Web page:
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  • Open Access

Treatment of non-odontogenic orofacial pain using botulinum toxin-A: a retrospective case series study

Maxillofacial Plastic and Reconstructive Surgery201840:21

https://doi.org/10.1186/s40902-018-0159-z

  • Received: 17 June 2018
  • Accepted: 12 July 2018
  • Published:

Abstract

Background

The purpose of this study was to evaluate the clinical outcomes of treatment of non-odontogenic atypical orofacial pain using botulinum toxin-A.

Methods

This study involved seven patients (seven females, mean age 65.1 years) who had non-odontogenic orofacial pain (neuropathic pain and atypical orofacial pain) and visited the Seoul National University Bundang Hospital between 2015 and 2017. All medication therapies were preceded by botulinum toxin-A injections, followed by injections in the insignificant effects of medication therapies. Five of the seven patients received intraoral injections in the gingival vestibule or mucosa, while the remaining two received extraoral injections in the masseter and temporal muscle areas.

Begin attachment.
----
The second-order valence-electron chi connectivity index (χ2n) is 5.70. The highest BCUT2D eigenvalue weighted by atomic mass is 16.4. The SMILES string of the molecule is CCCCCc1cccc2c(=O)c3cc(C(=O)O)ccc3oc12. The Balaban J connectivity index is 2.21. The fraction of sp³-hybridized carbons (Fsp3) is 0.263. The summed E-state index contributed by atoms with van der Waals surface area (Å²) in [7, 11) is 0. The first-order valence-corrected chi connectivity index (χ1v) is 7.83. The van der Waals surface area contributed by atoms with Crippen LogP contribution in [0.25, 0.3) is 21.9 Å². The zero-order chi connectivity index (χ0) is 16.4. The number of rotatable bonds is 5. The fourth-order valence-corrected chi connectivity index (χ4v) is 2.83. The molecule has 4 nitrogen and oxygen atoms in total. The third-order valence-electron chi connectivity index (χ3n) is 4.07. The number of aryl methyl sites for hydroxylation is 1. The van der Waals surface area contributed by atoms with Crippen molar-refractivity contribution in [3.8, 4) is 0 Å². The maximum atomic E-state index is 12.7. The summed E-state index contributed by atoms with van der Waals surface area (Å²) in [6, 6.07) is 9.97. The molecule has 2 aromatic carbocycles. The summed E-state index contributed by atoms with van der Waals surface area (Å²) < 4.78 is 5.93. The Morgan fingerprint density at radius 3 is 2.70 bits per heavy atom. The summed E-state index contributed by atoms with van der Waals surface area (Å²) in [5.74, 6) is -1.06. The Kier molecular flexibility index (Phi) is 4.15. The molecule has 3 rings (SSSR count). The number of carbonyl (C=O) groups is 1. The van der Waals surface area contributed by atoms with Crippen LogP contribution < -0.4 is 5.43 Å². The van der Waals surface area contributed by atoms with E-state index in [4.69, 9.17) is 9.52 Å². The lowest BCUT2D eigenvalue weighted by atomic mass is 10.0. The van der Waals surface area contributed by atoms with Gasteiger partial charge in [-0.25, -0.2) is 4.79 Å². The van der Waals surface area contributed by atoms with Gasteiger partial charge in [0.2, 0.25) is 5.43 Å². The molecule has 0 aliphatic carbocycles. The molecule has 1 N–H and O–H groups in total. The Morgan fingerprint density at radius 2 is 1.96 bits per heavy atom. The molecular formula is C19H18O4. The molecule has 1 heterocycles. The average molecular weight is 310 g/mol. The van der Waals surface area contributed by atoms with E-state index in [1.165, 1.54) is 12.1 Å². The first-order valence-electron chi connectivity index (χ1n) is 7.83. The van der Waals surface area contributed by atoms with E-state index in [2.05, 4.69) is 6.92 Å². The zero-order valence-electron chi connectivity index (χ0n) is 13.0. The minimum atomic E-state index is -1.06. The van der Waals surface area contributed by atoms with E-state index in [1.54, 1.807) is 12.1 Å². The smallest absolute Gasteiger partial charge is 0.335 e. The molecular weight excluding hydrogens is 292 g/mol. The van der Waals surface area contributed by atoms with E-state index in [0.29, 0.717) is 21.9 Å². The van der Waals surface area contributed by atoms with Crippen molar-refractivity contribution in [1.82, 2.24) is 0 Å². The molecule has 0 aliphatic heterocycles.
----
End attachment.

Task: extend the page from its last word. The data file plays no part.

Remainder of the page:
Results

In five of the seven patients, pain after botulinum toxin-A injection was significantly reduced. Most of the patients who underwent surgery for dental implantation or facial nerve reconstruction recovered after injections. However, the pain did not disappear in two patients who reported experiencing persistent pain without any cause.

Conclusions